As an example, let us derive the dual of the basis pursuit formulation (2.7). It would be possible to add auxiliary variables and constraints to force that problem into the standard form (2.12) and then just apply the dual transformation as a black box, but it is both easier and more instructive to directly write the Lagrangian:
where \(e=(1,\ldots,1)^T\), with Lagrange multipliers \(y\in \R^m\) and \(u,v\in \R^n_+\). The dual function
is only bounded below if \(e = u + v\) and \(A^Ty = uv\), hence the dual problem is
It is not hard to observe that an equivalent formulation of (2.14) is simply
which should be associated with duality between norms discussed in Example 2.2.
We can similarly derive the dual of problem (2.13). If we write it simply as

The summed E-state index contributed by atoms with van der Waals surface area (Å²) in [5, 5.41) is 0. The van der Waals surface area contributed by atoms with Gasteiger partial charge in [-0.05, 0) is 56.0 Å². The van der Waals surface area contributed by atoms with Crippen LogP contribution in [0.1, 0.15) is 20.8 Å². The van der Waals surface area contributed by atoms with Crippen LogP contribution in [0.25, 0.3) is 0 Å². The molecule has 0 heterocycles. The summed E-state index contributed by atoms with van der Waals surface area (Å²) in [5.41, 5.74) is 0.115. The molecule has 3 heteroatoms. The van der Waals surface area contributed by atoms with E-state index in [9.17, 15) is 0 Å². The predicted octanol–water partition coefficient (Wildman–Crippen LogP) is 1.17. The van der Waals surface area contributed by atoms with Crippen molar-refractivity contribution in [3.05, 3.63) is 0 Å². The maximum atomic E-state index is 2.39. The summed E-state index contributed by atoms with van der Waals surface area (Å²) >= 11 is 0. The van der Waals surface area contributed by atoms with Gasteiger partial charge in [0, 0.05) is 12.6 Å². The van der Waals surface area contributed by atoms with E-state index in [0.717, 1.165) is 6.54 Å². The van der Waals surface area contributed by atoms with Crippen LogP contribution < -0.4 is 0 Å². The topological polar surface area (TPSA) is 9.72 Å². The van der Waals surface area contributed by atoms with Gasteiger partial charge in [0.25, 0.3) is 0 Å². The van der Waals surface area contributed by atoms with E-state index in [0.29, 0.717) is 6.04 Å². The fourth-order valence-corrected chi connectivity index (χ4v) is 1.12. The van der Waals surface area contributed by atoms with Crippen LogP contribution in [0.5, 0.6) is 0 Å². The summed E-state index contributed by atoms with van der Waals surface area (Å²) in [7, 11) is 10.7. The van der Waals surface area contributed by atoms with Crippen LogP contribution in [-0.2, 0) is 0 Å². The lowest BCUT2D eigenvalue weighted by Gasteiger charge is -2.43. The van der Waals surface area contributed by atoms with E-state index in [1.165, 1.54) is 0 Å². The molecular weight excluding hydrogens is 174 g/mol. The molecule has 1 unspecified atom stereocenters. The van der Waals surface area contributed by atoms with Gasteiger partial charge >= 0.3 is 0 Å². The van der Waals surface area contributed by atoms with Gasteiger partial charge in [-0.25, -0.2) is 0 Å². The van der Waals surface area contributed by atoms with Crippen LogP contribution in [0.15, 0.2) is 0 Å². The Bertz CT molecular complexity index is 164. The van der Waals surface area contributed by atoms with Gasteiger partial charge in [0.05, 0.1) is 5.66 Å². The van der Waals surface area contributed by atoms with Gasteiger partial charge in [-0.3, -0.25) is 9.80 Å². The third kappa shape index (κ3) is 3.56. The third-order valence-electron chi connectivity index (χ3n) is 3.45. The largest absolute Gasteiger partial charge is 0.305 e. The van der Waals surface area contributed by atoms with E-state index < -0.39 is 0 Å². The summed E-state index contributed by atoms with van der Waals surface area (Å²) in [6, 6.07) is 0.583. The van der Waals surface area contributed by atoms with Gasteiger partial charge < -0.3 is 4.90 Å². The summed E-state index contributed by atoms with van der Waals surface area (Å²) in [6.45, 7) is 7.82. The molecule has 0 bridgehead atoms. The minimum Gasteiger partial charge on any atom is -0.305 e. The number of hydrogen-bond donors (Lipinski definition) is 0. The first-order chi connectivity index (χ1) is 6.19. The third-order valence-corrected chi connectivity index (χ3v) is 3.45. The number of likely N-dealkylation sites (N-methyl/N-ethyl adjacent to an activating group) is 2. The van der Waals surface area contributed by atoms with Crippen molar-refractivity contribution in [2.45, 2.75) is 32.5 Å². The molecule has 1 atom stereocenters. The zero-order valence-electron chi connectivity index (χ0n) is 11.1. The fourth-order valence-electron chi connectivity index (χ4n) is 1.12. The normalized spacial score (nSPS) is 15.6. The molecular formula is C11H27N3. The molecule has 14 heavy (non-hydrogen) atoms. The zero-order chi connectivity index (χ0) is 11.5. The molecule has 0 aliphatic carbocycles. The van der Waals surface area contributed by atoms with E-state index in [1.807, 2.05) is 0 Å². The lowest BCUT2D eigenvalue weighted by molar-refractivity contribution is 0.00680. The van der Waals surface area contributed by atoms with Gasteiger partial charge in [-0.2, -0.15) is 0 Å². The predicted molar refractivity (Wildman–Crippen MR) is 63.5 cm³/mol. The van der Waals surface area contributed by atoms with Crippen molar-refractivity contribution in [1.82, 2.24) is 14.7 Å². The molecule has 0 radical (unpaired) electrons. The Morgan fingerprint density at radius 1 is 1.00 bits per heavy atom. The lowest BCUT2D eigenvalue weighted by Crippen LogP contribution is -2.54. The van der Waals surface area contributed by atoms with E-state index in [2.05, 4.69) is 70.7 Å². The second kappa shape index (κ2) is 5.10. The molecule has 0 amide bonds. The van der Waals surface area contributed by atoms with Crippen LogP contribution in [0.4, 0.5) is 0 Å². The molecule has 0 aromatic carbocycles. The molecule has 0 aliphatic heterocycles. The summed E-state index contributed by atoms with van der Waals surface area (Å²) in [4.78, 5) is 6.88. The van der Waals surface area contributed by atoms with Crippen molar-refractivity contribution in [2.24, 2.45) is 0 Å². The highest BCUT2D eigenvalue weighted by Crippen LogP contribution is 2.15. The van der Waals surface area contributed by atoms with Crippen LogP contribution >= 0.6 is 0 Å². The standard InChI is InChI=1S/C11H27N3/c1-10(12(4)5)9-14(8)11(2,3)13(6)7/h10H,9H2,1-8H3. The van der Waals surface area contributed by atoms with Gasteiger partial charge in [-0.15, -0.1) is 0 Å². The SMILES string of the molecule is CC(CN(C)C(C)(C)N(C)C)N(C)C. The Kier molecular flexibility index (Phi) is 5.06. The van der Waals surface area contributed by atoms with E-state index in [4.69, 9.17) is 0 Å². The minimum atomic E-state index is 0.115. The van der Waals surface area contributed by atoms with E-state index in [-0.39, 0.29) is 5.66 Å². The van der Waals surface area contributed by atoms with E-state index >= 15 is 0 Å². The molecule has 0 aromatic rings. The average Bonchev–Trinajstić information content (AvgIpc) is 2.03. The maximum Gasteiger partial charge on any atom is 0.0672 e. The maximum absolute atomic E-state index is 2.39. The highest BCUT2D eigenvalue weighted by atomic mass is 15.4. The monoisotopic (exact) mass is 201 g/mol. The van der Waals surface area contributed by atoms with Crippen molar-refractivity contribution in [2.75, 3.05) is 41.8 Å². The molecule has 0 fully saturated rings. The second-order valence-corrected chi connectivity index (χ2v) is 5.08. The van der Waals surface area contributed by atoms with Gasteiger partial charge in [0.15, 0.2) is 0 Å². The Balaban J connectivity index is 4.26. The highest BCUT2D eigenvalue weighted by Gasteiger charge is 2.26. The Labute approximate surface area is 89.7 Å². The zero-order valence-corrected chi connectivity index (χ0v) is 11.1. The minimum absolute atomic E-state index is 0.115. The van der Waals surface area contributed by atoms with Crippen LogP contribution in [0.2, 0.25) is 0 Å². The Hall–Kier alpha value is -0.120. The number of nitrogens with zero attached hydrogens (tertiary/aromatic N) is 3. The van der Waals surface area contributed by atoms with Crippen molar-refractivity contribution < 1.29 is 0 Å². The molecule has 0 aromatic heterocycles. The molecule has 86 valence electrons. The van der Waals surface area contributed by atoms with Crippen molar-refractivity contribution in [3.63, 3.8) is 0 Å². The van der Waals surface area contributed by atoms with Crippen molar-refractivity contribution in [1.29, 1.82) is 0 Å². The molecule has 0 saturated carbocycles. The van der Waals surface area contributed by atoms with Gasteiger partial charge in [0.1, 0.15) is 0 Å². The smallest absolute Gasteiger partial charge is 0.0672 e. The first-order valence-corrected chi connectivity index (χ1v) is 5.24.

then the Lagrangian is
with \(u\in\real_+^n\), so that now \(L(y,u)\geq b^Ty\) for any feasible \(y\). Calculating \(\min_u\max_y L(y,u)\) is now equivalent to the problem
so, as expected, the dual of the dual recovers the original primal problem.
2.4.2 Weak and strong duality¶
Suppose \(x^*\) and \((y^*, s^*)\) are feasible points for the primal and dual problems (2.12) and (2.13), respectively. Then we have
so the dual objective value is a lower bound on the objective value of the primal. In particular, any dual feasible point \((y^*, s^*)\) gives a lower bound:
and we immediately get the next lemma.
\(d^\star\leq p^\star\).
It follows that if \(b^Ty^* = c^Tx^*\) then \(x^*\) is optimal for the primal, \((y^*,s^*)\) is optimal for the dual and \(b^Ty^* = c^Tx^*\) is the common optimal objective value. This way we can use the optimal dual solution to certify optimality of the primal solution and vice versa.